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Amy Schumer And Amy Poehler Really Want To Help NYC Waitresses. NYC Waitresses Wish They'd Just 'Butt Out.'

 Sen. Kirsten Gillibrand (D-NY); model and actress Emily Ratajkowski; and actress and comedian Amy Schumer speak at the Brett Kavanaugh U.S. Supreme Court Confirmation Protest in front of the Supreme Court on October 4, 2018 in Washington, DC.
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Amy Schumer, Amy Poehler, and a host of other progressive activists just really want to help New York City waitresses earn minimum wage, and they're willing to stick their neck out to do it.

 

There's just one prolem: the waitresses really don't want their help.

The New York Times reports that for more than a year, Schumer, Poehler, Sarah Jessica Parker, Michelle Williams, and others have been petitioning the New York state government to end the minimum wage exceptions for food service workers, arguing that if waitresses didn't have to rely so much on tips, they would be better able to defend themselves against sexual harassment.

A tip-less society, they reason, means women won't have to subject themselves to harassment out of fear they won't be paid for their work, and where merit doesn't play into how much a woman is paid, waitresses are less likely to be exploited by their employers.

They also reason that celebrities are better placed to complain about "inequalities" in the "system" than oppressed workers.

It turns out, on both counts, they're wrong — at least according to restaurant industry professionals.

"Not surprisingly, the restaurant industry is pushing back, saying the proposed change would spell doom for many businesses," the NYT reports. "But it has also created an unexpected divide: Waitresses and other servers are resisting the proposal, saying they can make more money from tips and do not need celebrities to help protect them from harassment."

“The resounding message from servers in New York to these actresses in Hollywood is to just leave us alone,” one server in New York told the Times. “These celebrities have literally no idea. I feel like they need to butt out.”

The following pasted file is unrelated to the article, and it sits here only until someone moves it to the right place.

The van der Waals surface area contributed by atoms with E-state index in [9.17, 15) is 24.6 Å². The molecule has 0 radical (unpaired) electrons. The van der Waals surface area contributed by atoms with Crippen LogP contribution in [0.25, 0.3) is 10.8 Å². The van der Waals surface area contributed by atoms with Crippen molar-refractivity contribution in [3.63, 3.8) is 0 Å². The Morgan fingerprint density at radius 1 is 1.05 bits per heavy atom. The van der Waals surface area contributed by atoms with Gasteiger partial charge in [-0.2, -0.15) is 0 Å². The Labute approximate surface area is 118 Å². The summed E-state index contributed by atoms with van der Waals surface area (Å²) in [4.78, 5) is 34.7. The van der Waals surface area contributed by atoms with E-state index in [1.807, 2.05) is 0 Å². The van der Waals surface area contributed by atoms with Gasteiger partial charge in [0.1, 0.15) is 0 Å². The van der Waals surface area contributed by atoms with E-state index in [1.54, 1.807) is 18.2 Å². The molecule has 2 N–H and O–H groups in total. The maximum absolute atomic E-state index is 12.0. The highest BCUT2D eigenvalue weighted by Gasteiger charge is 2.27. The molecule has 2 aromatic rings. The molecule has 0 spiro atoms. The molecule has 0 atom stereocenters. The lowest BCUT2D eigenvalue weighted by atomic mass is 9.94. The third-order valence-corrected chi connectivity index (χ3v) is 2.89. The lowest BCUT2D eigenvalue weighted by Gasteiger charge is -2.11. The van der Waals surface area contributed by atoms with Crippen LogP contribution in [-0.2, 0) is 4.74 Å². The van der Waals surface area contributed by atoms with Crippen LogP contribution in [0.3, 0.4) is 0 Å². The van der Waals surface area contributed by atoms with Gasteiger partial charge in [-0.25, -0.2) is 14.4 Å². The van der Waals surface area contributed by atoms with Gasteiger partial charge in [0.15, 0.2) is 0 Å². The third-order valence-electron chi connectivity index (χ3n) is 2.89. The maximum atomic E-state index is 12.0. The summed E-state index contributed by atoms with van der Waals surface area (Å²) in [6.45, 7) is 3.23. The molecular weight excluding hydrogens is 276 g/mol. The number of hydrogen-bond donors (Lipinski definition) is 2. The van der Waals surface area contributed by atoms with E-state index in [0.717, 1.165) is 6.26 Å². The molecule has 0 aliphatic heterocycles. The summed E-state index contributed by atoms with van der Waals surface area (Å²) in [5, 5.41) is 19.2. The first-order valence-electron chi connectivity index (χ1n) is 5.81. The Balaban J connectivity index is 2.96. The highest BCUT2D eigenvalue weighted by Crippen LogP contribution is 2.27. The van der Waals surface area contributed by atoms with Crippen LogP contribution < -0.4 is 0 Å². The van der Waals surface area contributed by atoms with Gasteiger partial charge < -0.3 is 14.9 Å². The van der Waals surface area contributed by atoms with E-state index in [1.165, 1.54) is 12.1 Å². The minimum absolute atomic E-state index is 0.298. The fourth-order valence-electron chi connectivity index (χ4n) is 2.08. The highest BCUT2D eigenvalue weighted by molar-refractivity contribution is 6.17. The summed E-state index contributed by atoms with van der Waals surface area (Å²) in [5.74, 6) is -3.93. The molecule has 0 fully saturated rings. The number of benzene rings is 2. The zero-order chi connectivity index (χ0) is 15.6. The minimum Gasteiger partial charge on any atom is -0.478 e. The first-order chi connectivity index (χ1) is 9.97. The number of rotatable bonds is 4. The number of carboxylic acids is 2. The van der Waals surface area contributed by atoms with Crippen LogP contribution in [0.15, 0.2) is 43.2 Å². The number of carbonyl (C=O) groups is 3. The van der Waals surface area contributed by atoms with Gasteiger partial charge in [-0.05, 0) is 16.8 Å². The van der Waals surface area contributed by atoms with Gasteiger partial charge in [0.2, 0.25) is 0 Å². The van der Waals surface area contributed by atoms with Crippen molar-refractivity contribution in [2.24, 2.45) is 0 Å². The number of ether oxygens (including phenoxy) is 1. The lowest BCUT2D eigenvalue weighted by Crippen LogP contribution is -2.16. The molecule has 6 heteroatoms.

The effort is tied to the Time's Up movement, though, which is supposed to focus on eliminating gender inequality and sexual harassment from Hollywood. Unfortunately for New York waitresses, though, the movement has just about fizzled out. Although there are some key players who've been pushed out of the mainstream — like Harvey Weinstein, Bryan Singer, and Kevin Spacey — efforts to eliminate inequality and harassment at the lower levels has quietly ended.

Some of the most vocal proponents of the Time's Up movement have also met with deep criticism over their lack of standards, and, in some cases, their active participation in harassment. Elizabeth Moss, for example, tried to get out in front of the Time's Up movement — a natural consequence of her leading role in the women's rights drama, "The Handmaid's Tale" — only to face questions about her ties to Scientology, a "religion" known for stories of subjugation, harassment, and even physical abuse of its female members.

Clearly, the Time's Up movement decided to go in a new direction — but not a direction anyone really wanted.

Governor Andrew Cuomo, for his part, seems undecided on the issue. Although he supports progressive efforts to raise the minimum wage, his spokeperson has said in interviews that ultimately the decision to allow an exception to the minimum wage for food service employees who are eligible for tips lies with the New York Department of Labor, not the governor directly.

There's a minimum wage law in play that would raise the wage to $15 across the board, but while the measure would pass one house of the New York legislature, it will die in the other.

 

For servers in New York City especially, $15 is actually less than what they typically make per hour. Several servers at "busy restaurants and bars" told the paper that they can make more than $20 per hour some nights. A raise in the minimum wage, for many workers, would mean a cut in pay.

Waitresses in New York said as much in a letter to celebrities lobbying the governor's office.

"Thank you for your concern. But we don’t need your help and we’re not asking to be saved," they said.

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